Trump, the G7 and the perception of being Putin’s puppet

Russia's President Vladimir Putin and U.S. President Donald Trump attend a meeting on the sidelines of the G20 summit in Osaka, Japan June 28, 2019. Sputnik/Mikhail Klimentyev/Kremlin via REUTERS  ATTENTION EDITORS - THIS IMAGE WAS PROVIDED BY A THIRD PARTY. - RC187F8F9730

The G7 summit ended in France with some alarming words from President Trump. Mr. Trump suggested that next year’s summit in the United States should be held at his own resort, the Trump National Doral Miami, and that he “would certainly” invite Vladimir Putin as a special guest to the summit that the Russian dictator was summarily removed from after his illegal annexation of Crimea in 2014.

Some will argue about the policy pros and cons of having Putin in the room, rather than keeping him at arm’s length. However, the policy debate aside, the optics of inviting Putin to the G7 and hosting the conference at a location that personally lines the president’s pockets is a political disaster.

Inviting Putin to see his attack on America up close

The next G7 will take place right around the time of the national party conventions where Mr. Trump will likely accept his party’s renomination for president and the Democratic Party will select its nominee to take on Mr. Trump in the fall election. Part of the debate in the 2020 race will be the security of America’s elections, the Russians’ attack on the 2016 elections, and Putin’s ongoing cyberattack and interference in the 2020 elections. If President Trump invites Putin to Doral, he will serve Democrats a political attack on a huge silver platter.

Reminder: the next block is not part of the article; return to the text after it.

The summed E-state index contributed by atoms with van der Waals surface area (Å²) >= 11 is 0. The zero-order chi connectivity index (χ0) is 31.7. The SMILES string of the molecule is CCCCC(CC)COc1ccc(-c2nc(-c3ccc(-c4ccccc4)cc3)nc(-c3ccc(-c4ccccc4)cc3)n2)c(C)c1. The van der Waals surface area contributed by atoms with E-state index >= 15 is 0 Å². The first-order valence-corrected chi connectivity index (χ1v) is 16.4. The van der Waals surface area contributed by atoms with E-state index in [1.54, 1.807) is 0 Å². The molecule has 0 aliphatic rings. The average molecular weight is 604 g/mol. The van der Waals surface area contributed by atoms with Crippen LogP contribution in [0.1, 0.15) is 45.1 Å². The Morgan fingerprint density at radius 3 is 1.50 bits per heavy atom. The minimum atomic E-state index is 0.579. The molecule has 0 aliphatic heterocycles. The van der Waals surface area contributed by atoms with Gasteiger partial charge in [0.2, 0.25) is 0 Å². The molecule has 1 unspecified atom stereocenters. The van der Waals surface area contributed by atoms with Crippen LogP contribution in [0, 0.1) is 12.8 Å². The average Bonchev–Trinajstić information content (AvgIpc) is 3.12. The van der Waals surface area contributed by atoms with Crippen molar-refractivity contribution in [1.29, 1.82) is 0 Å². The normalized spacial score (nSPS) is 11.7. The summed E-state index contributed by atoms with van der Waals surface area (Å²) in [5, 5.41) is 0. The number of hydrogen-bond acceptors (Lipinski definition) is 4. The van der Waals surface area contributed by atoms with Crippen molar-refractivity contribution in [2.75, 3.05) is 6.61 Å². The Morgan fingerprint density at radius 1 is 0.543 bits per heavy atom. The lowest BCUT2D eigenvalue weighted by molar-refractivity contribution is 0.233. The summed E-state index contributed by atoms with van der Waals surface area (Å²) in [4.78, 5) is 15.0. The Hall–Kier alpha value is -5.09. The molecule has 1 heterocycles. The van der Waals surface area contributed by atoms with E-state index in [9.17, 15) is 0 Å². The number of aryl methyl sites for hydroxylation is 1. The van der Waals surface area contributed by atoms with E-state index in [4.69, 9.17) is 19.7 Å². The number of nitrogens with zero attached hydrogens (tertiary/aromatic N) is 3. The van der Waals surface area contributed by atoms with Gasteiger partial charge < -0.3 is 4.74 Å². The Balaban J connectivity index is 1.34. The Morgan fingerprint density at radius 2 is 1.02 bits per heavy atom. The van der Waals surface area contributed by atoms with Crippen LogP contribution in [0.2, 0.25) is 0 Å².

It will take no time for the Democratic nominee and his or her surrogates to cut political ads and shout on every cable news station Hillary Clinton’s line that rang hollow in the 2016 presidential debates: that Putin would “rather have a puppet as president….spout the Putin line…sign for his wishlist.” And that G7 will offer photo ops of Mr. Trump beaming as he sits beside the Russian dictator on American soil. While Republican voters will scoff at such attacks, it is not Republican voters Mr. Trump must worry about. Moderate voters may be put off by rolling out the red carpet for a man actively attacking the U.S.